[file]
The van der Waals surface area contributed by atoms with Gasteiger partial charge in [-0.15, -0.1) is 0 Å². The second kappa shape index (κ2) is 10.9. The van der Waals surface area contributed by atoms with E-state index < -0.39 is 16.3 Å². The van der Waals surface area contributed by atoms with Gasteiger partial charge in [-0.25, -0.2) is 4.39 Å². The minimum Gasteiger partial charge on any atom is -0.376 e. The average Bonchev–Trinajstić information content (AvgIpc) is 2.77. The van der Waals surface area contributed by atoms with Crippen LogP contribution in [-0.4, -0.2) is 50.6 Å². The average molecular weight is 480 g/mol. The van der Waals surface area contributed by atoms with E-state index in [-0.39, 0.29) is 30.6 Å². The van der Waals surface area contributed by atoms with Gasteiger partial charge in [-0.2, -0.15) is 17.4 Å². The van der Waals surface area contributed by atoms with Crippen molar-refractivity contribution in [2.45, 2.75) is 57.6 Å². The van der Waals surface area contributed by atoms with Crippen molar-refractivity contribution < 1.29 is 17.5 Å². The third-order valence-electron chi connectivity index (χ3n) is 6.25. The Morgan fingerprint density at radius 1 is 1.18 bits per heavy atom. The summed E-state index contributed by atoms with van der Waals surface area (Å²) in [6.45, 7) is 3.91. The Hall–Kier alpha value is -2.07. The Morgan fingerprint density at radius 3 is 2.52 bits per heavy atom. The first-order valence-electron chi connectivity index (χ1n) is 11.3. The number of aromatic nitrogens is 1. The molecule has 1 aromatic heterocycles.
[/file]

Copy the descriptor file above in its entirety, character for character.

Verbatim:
The van der Waals surface area contributed by atoms with Gasteiger partial charge in [-0.15, -0.1) is 0 Å². The second kappa shape index (κ2) is 10.9. The van der Waals surface area contributed by atoms with E-state index < -0.39 is 16.3 Å². The van der Waals surface area contributed by atoms with Gasteiger partial charge in [-0.25, -0.2) is 4.39 Å². The minimum Gasteiger partial charge on any atom is -0.376 e. The average Bonchev–Trinajstić information content (AvgIpc) is 2.77. The van der Waals surface area contributed by atoms with Crippen LogP contribution in [-0.4, -0.2) is 50.6 Å². The average molecular weight is 480 g/mol. The van der Waals surface area contributed by atoms with E-state index in [-0.39, 0.29) is 30.6 Å². The van der Waals surface area contributed by atoms with Gasteiger partial charge in [-0.2, -0.15) is 17.4 Å². The van der Waals surface area contributed by atoms with Crippen molar-refractivity contribution in [2.45, 2.75) is 57.6 Å². The van der Waals surface area contributed by atoms with Crippen molar-refractivity contribution < 1.29 is 17.5 Å². The third-order valence-electron chi connectivity index (χ3n) is 6.25. The Morgan fingerprint density at radius 1 is 1.18 bits per heavy atom. The summed E-state index contributed by atoms with van der Waals surface area (Å²) in [6.45, 7) is 3.91. The Hall–Kier alpha value is -2.07. The Morgan fingerprint density at radius 3 is 2.52 bits per heavy atom. The first-order valence-electron chi connectivity index (χ1n) is 11.3. The number of aromatic nitrogens is 1. The molecule has 1 aromatic heterocycles.